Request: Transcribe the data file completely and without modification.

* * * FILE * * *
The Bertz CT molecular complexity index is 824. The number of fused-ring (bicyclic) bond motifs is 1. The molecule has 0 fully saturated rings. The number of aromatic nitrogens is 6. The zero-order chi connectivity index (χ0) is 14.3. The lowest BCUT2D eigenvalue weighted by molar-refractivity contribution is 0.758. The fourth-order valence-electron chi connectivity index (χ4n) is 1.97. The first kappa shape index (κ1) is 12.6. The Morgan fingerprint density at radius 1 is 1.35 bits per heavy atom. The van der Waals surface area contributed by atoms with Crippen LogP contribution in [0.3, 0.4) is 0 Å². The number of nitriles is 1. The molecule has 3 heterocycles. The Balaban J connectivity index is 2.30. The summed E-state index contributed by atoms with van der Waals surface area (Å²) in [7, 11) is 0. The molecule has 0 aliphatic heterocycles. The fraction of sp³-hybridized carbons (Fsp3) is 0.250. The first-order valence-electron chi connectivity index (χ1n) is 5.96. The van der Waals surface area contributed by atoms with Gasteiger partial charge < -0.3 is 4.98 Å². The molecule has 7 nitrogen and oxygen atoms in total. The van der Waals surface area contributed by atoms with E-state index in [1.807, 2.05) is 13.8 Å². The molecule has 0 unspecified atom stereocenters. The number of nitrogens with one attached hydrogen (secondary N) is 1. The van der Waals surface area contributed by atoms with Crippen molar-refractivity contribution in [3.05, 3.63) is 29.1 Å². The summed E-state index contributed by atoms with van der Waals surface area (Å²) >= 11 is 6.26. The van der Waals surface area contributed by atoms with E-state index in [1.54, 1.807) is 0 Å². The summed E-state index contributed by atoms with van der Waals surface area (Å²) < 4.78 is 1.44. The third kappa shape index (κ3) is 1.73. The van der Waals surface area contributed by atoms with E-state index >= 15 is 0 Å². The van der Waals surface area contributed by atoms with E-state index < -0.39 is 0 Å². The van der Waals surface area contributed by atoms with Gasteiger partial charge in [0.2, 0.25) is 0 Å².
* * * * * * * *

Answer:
The Bertz CT molecular complexity index is 824. The number of fused-ring (bicyclic) bond motifs is 1. The molecule has 0 fully saturated rings. The number of aromatic nitrogens is 6. The zero-order chi connectivity index (χ0) is 14.3. The lowest BCUT2D eigenvalue weighted by molar-refractivity contribution is 0.758. The fourth-order valence-electron chi connectivity index (χ4n) is 1.97. The first kappa shape index (κ1) is 12.6. The Morgan fingerprint density at radius 1 is 1.35 bits per heavy atom. The van der Waals surface area contributed by atoms with Crippen LogP contribution in [0.3, 0.4) is 0 Å². The number of nitriles is 1. The molecule has 3 heterocycles. The Balaban J connectivity index is 2.30. The summed E-state index contributed by atoms with van der Waals surface area (Å²) in [7, 11) is 0. The molecule has 0 aliphatic heterocycles. The fraction of sp³-hybridized carbons (Fsp3) is 0.250. The first-order valence-electron chi connectivity index (χ1n) is 5.96. The van der Waals surface area contributed by atoms with Gasteiger partial charge < -0.3 is 4.98 Å². The molecule has 7 nitrogen and oxygen atoms in total. The van der Waals surface area contributed by atoms with E-state index in [1.807, 2.05) is 13.8 Å². The molecule has 0 unspecified atom stereocenters. The number of nitrogens with one attached hydrogen (secondary N) is 1. The van der Waals surface area contributed by atoms with Crippen molar-refractivity contribution in [3.05, 3.63) is 29.1 Å². The summed E-state index contributed by atoms with van der Waals surface area (Å²) >= 11 is 6.26. The van der Waals surface area contributed by atoms with E-state index in [1.54, 1.807) is 0 Å². The summed E-state index contributed by atoms with van der Waals surface area (Å²) < 4.78 is 1.44. The third kappa shape index (κ3) is 1.73. The van der Waals surface area contributed by atoms with E-state index >= 15 is 0 Å². The van der Waals surface area contributed by atoms with E-state index < -0.39 is 0 Å². The van der Waals surface area contributed by atoms with Gasteiger partial charge in [0.2, 0.25) is 0 Å².